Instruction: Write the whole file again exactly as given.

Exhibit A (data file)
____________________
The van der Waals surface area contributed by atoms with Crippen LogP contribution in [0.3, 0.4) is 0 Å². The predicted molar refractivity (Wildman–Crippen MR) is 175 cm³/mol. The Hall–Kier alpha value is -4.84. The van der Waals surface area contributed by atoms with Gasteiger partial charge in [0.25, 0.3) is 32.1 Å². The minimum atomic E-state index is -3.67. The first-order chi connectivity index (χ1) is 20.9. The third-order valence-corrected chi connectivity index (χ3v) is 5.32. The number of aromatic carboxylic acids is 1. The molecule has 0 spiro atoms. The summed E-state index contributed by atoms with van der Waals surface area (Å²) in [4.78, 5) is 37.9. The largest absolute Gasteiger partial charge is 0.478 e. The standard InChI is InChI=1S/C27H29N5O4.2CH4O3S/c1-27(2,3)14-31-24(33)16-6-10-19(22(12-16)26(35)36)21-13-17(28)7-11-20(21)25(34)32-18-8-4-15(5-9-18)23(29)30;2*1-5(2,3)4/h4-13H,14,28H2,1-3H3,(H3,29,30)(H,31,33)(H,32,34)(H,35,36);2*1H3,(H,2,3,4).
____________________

The van der Waals surface area contributed by atoms with Crippen LogP contribution in [0.3, 0.4) is 0 Å². The predicted molar refractivity (Wildman–Crippen MR) is 175 cm³/mol. The Hall–Kier alpha value is -4.84. The van der Waals surface area contributed by atoms with Gasteiger partial charge in [0.25, 0.3) is 32.1 Å². The minimum atomic E-state index is -3.67. The first-order chi connectivity index (χ1) is 20.9. The third-order valence-corrected chi connectivity index (χ3v) is 5.32. The number of aromatic carboxylic acids is 1. The molecule has 0 spiro atoms. The summed E-state index contributed by atoms with van der Waals surface area (Å²) in [4.78, 5) is 37.9. The largest absolute Gasteiger partial charge is 0.478 e. The standard InChI is InChI=1S/C27H29N5O4.2CH4O3S/c1-27(2,3)14-31-24(33)16-6-10-19(22(12-16)26(35)36)21-13-17(28)7-11-20(21)25(34)32-18-8-4-15(5-9-18)23(29)30;2*1-5(2,3)4/h4-13H,14,28H2,1-3H3,(H3,29,30)(H,31,33)(H,32,34)(H,35,36);2*1H3,(H,2,3,4).